the chance to return to work when the crisis was over, but instead told they could reapply,
losing decades of service they put into Marriott. To add insult to injury, many fired workers
were offered less than half of the severance pay they had expected after years of loyalty and
hard work due to a sudden change in policy. Although the Marriott Copley workers are not
union members, UNITE HERE Local 26 is supporting them in their fight for just treatment.

When: Tuesday, March 23, 2021 from 10:00am-11:30am
Where: Marriott Copley Place, 110 Huntington Ave, Boston, MA 02116
Who: Recently fired Marriott Copley hotel workers, UNITE HERE Local 26 President Carlos
Aramayo, Massachusetts Senator Joe Boncore
Note: Interviews available by phone, and after the event over Skype, and Zoom

Why: With over 8,000 union and nonunion Boston hotel workers unemployed, the members of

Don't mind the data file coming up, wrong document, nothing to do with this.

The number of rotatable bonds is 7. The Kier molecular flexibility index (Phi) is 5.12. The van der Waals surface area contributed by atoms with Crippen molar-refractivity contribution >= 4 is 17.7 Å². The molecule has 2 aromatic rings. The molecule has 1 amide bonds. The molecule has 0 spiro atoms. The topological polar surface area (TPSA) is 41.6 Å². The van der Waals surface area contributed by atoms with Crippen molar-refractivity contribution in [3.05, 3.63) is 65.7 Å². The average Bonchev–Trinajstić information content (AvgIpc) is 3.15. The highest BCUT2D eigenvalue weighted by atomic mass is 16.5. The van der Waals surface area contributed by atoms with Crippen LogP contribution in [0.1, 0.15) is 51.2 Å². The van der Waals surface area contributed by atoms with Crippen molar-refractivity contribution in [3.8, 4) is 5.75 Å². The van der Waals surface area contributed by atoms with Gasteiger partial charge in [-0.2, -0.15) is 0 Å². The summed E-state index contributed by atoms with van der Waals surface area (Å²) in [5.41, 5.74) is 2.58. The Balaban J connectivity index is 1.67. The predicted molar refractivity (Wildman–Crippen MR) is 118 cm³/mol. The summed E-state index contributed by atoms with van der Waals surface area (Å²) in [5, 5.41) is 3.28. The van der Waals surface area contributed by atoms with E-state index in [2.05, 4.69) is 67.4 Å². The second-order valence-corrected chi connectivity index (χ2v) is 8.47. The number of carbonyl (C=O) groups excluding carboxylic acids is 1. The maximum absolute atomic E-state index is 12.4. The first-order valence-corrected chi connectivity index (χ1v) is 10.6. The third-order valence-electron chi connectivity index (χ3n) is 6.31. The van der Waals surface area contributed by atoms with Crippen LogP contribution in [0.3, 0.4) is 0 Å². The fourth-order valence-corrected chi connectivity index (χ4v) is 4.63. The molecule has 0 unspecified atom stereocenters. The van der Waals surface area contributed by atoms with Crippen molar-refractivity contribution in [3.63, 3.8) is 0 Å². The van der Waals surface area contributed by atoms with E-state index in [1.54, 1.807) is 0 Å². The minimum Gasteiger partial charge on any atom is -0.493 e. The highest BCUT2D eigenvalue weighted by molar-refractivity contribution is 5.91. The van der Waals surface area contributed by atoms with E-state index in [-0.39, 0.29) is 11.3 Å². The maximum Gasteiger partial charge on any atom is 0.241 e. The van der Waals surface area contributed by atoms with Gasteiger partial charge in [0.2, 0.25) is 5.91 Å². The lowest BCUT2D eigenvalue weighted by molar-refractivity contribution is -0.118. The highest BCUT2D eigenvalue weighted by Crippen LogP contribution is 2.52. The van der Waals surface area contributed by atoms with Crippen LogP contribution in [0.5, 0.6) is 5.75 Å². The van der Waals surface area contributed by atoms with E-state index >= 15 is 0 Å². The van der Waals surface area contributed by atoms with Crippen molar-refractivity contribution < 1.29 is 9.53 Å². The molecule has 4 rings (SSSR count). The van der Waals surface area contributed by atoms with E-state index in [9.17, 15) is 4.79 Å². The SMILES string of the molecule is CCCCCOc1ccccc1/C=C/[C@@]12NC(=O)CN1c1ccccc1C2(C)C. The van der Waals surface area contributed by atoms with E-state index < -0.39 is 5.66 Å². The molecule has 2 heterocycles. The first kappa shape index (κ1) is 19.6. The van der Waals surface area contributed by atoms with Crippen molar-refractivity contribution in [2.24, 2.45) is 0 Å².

UNITE HERE Local 26 are proud to be working with Senate Joe Boncore and Representative
Marjorie Decker to provide some peace of mind for thousands of regional hotel workers. With
protections in place, Massachusetts could allow hotel workers to return to their positions once
the COVID-19 crisis is over, if and when their positions return.
Similar policies have gone into effect in several California cities, including Los Angeles, San
Francisco, San Diego, Oakland, and Philadelphia. Recently, Providence, Rhode Island became
the first East Coast city to provide such protections for hospitality workers.

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UNITE HERE Local 26 is the hospitality workers’ union and represents over 12,000 members working in the hotel,